The APPG for Responsible Tax has published its first report 'A more responsible global tax system or a 'sticking plaster'? An examination of the OECD's Base Erosion and Profit Shifting (BEPS) process and recommendations'.
The APPG, chaired by Labour MP Dame Margaret Hodge, argues that the OECD's BEPS Project rules "simply provide a sticking plaster on an international tax system struggling to cope with the digitisation and globalisation of businesses".
Of note, the APPG is calling for the Government to "compel" the CDs and OTs to adopt public registers of beneficial ownership, as well as introduce public country-by-country reporting in the UK. Hodge also described the British Government as a "difficult friend", adding: "Their unwillingness to get tough on our Overseas Territories and Crown Dependencies, home to a number of tax havens, by forcing them to introduce public registers of beneficial ownership is frustrating."
EU place New Zealand under tax investigations
Following reports from the New Zealand Herald this week that the country is being placed on the EU tax 'blacklist' these have now been denied by the EU.
In a statement, the EU delegation in Wellington confirmed that the European Commission was assessing all non-EU countries' tax policies. Thus, the assessment is not specific to New Zealand.
Revenue Minister Michael Woodhouse said earlier this week that he was aware the European Parliament had set up a committee to look into matters in relation to the Panama Papers.
"While our tax settings are sound by international standards, the Government was always open to making improvements to New Zealand's already strong tax settings if that was warranted."
According to a survey conducted by Eurobarometer, 75% of Europeans would like more activity on tax evasion. Commenting on the results of the survey, Roberto Gualtieri, the Italian Chairman of the European Parliament's Economic Committee, said: "The European Parliament is leading this fight, by adopting ambitious and concrete proposals to increase tax transparency and combat tax avoidance, calling for the automatic exchange of tax rulings between member states and public country-by-country reporting for multinationals, together with a common definition of tax havens and strong and concrete sanctions."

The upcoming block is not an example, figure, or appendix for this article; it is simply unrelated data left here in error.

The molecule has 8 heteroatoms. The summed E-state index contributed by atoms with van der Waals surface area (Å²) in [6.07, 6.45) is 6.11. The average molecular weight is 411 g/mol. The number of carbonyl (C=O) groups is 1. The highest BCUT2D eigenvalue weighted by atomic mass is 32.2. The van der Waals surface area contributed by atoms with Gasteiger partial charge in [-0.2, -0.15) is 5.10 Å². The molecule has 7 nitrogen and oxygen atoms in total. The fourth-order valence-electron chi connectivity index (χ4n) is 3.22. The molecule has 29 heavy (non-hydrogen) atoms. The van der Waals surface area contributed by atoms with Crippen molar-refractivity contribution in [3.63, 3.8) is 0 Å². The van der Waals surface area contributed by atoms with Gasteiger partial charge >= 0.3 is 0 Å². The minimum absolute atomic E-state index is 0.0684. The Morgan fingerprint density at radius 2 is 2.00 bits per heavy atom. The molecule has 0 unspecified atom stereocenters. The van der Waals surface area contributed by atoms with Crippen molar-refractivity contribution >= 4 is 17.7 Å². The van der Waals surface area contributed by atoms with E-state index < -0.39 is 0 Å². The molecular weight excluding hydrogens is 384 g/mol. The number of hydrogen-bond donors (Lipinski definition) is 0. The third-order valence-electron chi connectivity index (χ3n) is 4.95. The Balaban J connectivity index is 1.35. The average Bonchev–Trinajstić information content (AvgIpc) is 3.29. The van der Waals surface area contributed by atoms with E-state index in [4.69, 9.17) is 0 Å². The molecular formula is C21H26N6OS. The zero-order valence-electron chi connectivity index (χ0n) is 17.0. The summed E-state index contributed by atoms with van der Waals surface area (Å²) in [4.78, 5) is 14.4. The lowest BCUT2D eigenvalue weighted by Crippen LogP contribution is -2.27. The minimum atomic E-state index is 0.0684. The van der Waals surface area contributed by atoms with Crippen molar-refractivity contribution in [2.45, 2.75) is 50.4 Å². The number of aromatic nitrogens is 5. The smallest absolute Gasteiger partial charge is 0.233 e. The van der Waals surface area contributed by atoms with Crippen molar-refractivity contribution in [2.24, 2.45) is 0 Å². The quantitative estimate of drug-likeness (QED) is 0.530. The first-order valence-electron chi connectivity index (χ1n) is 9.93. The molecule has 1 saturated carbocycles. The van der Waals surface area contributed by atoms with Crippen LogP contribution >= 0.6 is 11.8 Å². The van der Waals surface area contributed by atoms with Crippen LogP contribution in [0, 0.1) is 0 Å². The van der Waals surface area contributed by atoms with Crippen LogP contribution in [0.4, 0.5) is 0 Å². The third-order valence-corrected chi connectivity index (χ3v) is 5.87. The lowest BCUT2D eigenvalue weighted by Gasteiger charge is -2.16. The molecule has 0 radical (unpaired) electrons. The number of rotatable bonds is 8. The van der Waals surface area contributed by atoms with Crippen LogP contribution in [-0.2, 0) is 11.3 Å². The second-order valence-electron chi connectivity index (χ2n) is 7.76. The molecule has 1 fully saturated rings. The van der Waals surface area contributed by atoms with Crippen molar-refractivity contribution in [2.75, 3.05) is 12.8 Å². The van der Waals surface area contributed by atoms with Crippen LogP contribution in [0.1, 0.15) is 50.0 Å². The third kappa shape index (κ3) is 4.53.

OECD states Switzerland to be 'overly compliant'
As reported by STEP, Switzerland has been rated as 'overall largely compliant' by the OECD's Global Tax Transparency Forum, following the completion of the Phase 2 peer review process started last year.
A Phase 2 peer review checks that a jurisdiction is actually following the tax transparency practices set out in its legislative framework and in international agreements for exchange of information on request.
However, some of Switzerland's continuing practices, such as the toleration of bearer shares in some circumstances, were criticised in the OECD report. 'If Switzerland is to maintain its good rating or even improve on it in the next review round, it must examine how the Global Forum's recommendations can be implemented', said the Federal Finance Department.
Cayman's Anthony Travers rejects criticism of offshore finance
Cayman News Service have reported how Anthony Travers, a former Chairman of the Board of Cayman Finance, dismissed critics of low-tax jurisdictions as he joined documentary film maker, Jaques Perretti, on a panel at the IBC Transcontinental Trust Forum in Geneva last month .
Travers insisted that banking secrecy does not exist in the Cayman Islands. He also said that there was benefit to local people from the offshore sector as it creates jobs and feeds the indirect tax system. He lists the 'fallacies' of Perretti's claims, including that tax havens don't benefit onshore jurisdictions, as he pointed to the onshore investment from institutions registered offshore.